Apr 16 2014

Microsoft Azure Automation

AutomationMicrosoft just announced a new mechanism for managing your Azure resources, Automation. You can check out the documentation on it here. It’s a mechanism to create runbooks using PowerShell that you can then combine with other runbooks inside a runbook, etc. Let’s check it out. I’m doing everything you see here without consulting the documentation. I want to see how easy it is to put this stuff together. First, because it’s still in preview, you have to sign up. Once you’re accepted in the program, you get a new icon in your Management Portal.

Next, you’ll have to create an automation account. That’s pretty straight forward. It’s just a name, your selected region and the subscription you’re putting it under. No immediate guidance on where, when or if the region matters that much:

AutomationAccount

When you get into Account, nothing is there. No default runbooks or anything. Now, I know you can go and get sample runbooks and I suspect there will even be a clearing house through GitHub or somewhere for runbooks. But right now, we’re flying by the seat of our pants, so let’s just create our own runbook. It’s Azure, so the New button is right there in the lower left. Clicking on it, we can do a quick create for runbooks, code to be complete later:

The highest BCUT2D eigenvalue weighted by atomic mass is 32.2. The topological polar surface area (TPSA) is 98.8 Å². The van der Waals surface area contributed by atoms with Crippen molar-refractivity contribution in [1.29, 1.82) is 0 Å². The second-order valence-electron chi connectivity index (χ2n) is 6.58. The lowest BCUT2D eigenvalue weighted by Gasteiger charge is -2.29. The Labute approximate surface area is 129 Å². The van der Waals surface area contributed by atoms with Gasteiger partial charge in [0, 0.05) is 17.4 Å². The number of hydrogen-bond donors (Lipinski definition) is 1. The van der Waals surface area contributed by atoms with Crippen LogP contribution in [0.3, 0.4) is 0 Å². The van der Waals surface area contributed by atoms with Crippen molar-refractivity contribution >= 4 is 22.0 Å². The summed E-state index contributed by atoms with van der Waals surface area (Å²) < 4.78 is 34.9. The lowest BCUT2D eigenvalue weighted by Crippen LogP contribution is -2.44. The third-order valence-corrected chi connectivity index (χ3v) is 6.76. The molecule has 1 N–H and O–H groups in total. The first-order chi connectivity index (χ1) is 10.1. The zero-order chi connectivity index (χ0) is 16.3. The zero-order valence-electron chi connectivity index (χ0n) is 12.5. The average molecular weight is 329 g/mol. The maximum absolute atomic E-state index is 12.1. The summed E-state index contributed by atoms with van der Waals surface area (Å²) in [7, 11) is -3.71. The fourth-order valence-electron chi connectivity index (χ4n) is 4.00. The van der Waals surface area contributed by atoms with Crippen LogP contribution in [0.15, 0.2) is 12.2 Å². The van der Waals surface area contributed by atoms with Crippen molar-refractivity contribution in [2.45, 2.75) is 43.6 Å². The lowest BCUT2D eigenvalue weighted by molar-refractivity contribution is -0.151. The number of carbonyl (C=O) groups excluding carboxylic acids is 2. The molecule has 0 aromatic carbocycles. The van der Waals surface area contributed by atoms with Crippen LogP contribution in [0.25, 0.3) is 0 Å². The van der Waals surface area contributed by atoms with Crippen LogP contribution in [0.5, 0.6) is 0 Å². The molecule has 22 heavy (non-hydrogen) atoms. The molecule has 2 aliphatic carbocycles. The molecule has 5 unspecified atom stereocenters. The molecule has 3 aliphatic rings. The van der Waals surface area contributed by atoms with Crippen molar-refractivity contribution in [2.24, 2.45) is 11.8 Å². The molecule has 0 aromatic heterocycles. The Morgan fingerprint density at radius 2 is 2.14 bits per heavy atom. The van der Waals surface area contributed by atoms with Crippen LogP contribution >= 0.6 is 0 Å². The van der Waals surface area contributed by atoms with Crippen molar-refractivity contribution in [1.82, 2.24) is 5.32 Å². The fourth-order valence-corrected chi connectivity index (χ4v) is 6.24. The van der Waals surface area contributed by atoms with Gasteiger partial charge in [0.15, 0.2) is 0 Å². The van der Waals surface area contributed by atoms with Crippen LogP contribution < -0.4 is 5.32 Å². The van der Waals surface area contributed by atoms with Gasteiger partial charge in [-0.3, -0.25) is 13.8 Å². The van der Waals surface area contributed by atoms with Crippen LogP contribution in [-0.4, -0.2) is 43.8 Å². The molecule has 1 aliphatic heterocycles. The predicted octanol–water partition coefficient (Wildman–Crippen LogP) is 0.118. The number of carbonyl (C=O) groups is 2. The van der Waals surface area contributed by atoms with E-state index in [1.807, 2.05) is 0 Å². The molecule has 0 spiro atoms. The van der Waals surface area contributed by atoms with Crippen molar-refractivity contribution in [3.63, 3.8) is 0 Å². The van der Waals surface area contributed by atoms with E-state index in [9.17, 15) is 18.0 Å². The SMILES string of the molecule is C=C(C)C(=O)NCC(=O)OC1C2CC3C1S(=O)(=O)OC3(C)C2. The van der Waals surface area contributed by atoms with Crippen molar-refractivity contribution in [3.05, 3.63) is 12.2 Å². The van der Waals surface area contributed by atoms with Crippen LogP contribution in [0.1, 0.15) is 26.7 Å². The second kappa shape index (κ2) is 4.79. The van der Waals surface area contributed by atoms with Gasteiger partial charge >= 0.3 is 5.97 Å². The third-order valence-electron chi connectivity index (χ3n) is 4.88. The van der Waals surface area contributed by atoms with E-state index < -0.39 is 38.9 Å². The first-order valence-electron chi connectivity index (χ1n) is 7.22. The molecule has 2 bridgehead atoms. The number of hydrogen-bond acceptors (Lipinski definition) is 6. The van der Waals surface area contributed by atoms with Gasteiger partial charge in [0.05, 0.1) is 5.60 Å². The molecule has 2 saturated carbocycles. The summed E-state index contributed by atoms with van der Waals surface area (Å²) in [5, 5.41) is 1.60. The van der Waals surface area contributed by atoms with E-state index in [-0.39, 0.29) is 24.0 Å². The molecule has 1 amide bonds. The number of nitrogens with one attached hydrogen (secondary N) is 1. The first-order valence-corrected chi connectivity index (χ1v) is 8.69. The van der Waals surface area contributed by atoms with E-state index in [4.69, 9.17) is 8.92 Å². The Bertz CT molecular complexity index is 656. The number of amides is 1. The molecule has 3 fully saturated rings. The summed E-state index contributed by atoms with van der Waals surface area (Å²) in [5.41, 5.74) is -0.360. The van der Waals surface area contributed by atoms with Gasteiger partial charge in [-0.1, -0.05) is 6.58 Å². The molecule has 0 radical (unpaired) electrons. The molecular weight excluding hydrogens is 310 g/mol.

Runbook

Nice and easy so far, although, so far, this thing doesn’t do anything. So now, I have a runbook. If I open it up, it shows a dashboard with several tabs, Jobs, Author, Schedule, Configure. Clicking on Jobs, I don’t see anything interesting displayed. Obviously I should click on Author next, but where is the fun in that? So I click on Schedule. That brings up a message that “You must publish this runbook before you can add a schedule. Click AUTHOR to author and publish this runbook.” So I go ahead and click on Configure (yeah, I’m that guy). It’s not that interesting. So, let’s go back to where we should have started, Author. Clicking there, I get this:

Published

OK, fine. Let’s click on Draft. Which brings me to, well, I think it’s a fascinating screen:

Script

It’s a script. And that’s PowerShell it expects me to type in there, but I really don’t know what kind of commands I should be using, so… Here endeth the beginning of my exploration of Azure Automation. I need to actually go and read the docs. More to come.

 

2 Comments

  • By Jason Strate, April 18, 2014 @ 2:12 am

    Sweet, I’ve been waiting for this to come along. I can think of two items off the bat I’ll scheduling. Reduce to small on all VMs that are running each evening. And then a shut down for VMs that have been running for more than 2 days. Basically, a cleanup script for development.

  • By Grant Fritchey, April 18, 2014 @ 6:35 am

    Yeah, that’s a great idea. I’ve got to spend some more time with this to see just how much more functionality we get.

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